FORT LEE, Va. -- Staff Sgt. Shalanda Banks was brimming with confidence following her battalion-level board appearance necessary for admission into the Sergeant Audie Murphy Club.
The brigade event was all that was left for the Victor Company, 262nd Quartermaster Battalion, drill sergeant.
Banks' performance on the main stage, however, could be likened to the sound of an industrial-grade vacuum cleaner meeting with a piece of fabric, she said.
"I 'sucked,'" Banks laughingly recalled.
The 35-year-old's act of underachievement nearly a year ago was countered with an intense drive for redemption leading to a second board appearance and subsequent inclusion into an organization boasting a mere 2 percent of all noncommissioned officers. Her toil and resilience was recognized Friday during an SAMC Induction Ceremony at the Petroleum and Water Department Auditorium. The 14-year-Soldier expressed a sense of accomplishment and relief following the occasion.
"It was hard leaving my kids and having to endure so much for this board," she said. "I wanted to quit … but then I remembered, it's not in my character to quit. That's not who I am. My daddy always told me that when I start something to always finish."
Banks the only Fort Lee SAMC inductee for fiscal 2019, a fact that did not resonate until the heart of the ceremony.
"I didn't hit me until the medallion was actually placed around my neck," she said the wife of a Soldier and mother of three. "I understood then it was momentous for my career and the brigade because now I can mentor someone else to do what I did."
Among those in attendance were Command Sgt. Michael Perry III, U.S. Army Combined Arms Support Command CSM, and CSM Jerome Smalls, commandant, Logistics Noncommissioned Officer Academy, as well as fellow SAMC members, family, friends and cadre.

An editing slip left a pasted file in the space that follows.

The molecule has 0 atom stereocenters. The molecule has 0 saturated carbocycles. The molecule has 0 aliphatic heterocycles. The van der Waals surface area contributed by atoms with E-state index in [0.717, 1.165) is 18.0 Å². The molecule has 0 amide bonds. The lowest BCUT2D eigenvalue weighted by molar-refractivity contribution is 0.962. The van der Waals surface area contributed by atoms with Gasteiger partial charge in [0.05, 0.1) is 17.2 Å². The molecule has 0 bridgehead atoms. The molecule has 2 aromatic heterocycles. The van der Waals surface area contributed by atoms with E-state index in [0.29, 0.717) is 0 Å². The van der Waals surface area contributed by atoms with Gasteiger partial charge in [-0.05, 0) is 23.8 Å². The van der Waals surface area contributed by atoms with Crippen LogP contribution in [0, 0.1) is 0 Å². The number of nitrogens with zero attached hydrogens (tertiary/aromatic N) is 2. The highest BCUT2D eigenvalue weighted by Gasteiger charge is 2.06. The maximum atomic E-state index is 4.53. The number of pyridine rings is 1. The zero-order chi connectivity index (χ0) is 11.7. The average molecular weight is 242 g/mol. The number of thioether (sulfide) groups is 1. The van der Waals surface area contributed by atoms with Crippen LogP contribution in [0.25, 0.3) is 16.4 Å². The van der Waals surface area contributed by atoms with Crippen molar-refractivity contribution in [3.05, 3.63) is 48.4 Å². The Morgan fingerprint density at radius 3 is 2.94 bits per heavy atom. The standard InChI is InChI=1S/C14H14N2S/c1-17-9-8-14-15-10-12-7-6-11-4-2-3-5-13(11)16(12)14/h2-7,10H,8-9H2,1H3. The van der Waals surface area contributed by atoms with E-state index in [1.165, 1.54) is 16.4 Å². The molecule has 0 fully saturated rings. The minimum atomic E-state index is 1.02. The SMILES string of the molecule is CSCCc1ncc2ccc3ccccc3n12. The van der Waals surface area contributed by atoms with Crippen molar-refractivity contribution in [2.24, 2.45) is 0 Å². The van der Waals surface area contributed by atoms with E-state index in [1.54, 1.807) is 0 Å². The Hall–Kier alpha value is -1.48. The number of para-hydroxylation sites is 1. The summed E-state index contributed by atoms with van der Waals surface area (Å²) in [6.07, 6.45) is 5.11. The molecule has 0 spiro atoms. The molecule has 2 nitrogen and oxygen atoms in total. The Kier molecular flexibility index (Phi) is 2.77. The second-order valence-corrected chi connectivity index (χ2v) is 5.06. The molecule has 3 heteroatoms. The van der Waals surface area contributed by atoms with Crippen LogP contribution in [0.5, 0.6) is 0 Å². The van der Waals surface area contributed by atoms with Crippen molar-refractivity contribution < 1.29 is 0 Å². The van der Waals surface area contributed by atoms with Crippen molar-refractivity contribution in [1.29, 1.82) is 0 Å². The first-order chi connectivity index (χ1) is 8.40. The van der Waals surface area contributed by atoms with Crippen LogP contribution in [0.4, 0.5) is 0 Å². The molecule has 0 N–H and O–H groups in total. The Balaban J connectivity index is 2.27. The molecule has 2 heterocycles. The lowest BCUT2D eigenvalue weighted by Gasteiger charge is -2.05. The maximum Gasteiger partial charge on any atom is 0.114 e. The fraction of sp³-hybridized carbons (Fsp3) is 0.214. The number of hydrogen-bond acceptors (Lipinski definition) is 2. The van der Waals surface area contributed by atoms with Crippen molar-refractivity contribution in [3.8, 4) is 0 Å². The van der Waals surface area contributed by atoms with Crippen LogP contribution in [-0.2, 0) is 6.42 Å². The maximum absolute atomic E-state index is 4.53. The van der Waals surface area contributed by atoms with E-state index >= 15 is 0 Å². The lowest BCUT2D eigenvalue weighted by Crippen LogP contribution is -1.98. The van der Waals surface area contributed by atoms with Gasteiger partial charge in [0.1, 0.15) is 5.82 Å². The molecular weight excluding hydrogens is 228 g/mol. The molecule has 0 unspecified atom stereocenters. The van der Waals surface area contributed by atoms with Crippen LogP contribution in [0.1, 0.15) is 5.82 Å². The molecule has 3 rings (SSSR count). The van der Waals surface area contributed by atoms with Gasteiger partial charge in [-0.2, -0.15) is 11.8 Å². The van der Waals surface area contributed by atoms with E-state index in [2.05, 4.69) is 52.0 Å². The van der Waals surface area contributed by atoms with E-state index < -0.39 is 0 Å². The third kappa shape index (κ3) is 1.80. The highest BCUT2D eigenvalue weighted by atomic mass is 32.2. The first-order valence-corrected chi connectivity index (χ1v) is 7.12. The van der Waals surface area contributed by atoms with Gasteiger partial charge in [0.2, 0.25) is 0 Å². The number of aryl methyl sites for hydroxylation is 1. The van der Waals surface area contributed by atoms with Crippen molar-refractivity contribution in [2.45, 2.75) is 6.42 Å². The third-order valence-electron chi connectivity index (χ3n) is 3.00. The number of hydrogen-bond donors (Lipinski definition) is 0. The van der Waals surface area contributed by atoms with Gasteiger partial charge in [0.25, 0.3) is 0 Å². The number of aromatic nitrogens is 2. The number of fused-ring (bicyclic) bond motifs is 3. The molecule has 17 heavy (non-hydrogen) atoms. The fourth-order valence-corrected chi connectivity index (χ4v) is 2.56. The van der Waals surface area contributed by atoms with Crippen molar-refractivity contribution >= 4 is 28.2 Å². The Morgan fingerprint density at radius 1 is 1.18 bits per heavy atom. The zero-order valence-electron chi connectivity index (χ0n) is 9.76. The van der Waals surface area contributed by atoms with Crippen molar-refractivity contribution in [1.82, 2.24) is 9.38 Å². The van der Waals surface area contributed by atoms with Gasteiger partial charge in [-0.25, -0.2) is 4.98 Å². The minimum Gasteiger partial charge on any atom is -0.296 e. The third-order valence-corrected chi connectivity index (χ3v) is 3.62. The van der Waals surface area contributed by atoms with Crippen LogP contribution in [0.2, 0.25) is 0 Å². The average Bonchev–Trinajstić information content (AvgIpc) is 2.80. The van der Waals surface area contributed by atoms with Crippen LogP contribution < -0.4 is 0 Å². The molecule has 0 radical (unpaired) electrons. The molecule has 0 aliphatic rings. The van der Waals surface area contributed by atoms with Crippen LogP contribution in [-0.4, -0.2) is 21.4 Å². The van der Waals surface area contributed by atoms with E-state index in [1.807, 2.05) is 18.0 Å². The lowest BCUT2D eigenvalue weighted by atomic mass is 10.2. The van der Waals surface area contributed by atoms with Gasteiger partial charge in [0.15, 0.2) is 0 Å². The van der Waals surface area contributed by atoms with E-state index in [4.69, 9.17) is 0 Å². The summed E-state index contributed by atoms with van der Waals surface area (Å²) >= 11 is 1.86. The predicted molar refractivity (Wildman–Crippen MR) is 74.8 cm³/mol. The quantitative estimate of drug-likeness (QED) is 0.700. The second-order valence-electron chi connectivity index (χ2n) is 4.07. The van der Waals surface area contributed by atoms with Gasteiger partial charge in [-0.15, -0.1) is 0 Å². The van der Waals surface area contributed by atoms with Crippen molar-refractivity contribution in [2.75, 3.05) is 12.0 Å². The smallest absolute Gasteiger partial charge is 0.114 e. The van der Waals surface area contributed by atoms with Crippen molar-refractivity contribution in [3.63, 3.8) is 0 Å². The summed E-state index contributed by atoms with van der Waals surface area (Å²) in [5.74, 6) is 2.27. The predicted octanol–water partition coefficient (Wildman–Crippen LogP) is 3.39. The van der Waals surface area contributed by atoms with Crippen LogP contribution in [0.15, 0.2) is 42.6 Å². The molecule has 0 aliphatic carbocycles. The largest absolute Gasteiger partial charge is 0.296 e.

During the ceremony, Banks was introduced by her mentor and fellow SAMC member, Sgt. 1st Class Cedric Williams, who Banks said provided her with both clarity and insight on failure and perseverance.
"He told me his story and history about failing and the fact that everyone he knew had some difficulty,'' recalled Banks. "He also said, 'I didn't want it bad enough.' I thought I did. When I thought about it, though, I understood -- I think I did it because the first sergeant nominated me, not because I wanted to do it for myself."
Banks said her attitude changed when she took the advice of Williams to learn more about Audie Murphy and the multitude of difficulties he faced during combat and his post-Army life. Banks said she found parallels in his story, substance and meaning in her own, and a more robust desire to own the experience the second time around.
"I embraced it," she said.
First Sgt. Carlandra Moss, the guest speaker, fellow SAMC member and Banks' former first sergeant, brought out that fact and more during her address. She said Moss has overcome the obstacles of divorce, a break in service in which she lost one rank, the military-family life dynamic and more on her way to earning the SAMC medallion.
"The takeaway from her story is she has never accepted defeat," said Moss, who now wears the diamond for Headquarters and Headquarters Company, CASCOM. "Oh, she has failed -- failed several times -- but she has always picked herself up."
Banks said her fight comes from character cultivated from upbringing, experience and faith in the Almighty.
"The journey is never, ever easy," said the Florida native. "It's always very hard; long days, long nights, it physically wears you down. Mentally, I know I'm tough, I can endure, and I stand on that every day. God keeps me grounded and strengthens me every day. I say my prayers every day and asks Him to keep me for the next day. That's exactly what he does."
In addition to her SAMC membership, Banks earned an Army Commendation Medal, which was presented by Moss. Her next endeavor is preparation for sergeant first class promotion and NCO of the Year boards.
Those seeking membership in the exclusive SAMC are nominated and required to demonstrate leadership, professionalism and overall general military knowledge, the latter gauged during a series board appearances. The failure rate is roughly 50 percent, said Sgt. 1st Class Jacinta D. Moore, Fort Lee SAMC president.
Sgt. Audie Murphy was one of the Army's most decorated Soldiers. The former enlisted infantryman overcame many obstacles on World War II battlefields to earn several awards including the Medal of Honor. He is also known as a movie star, singer and veteran's advocate. Murphy died on Memorial Day, 1971. He was 45 years old.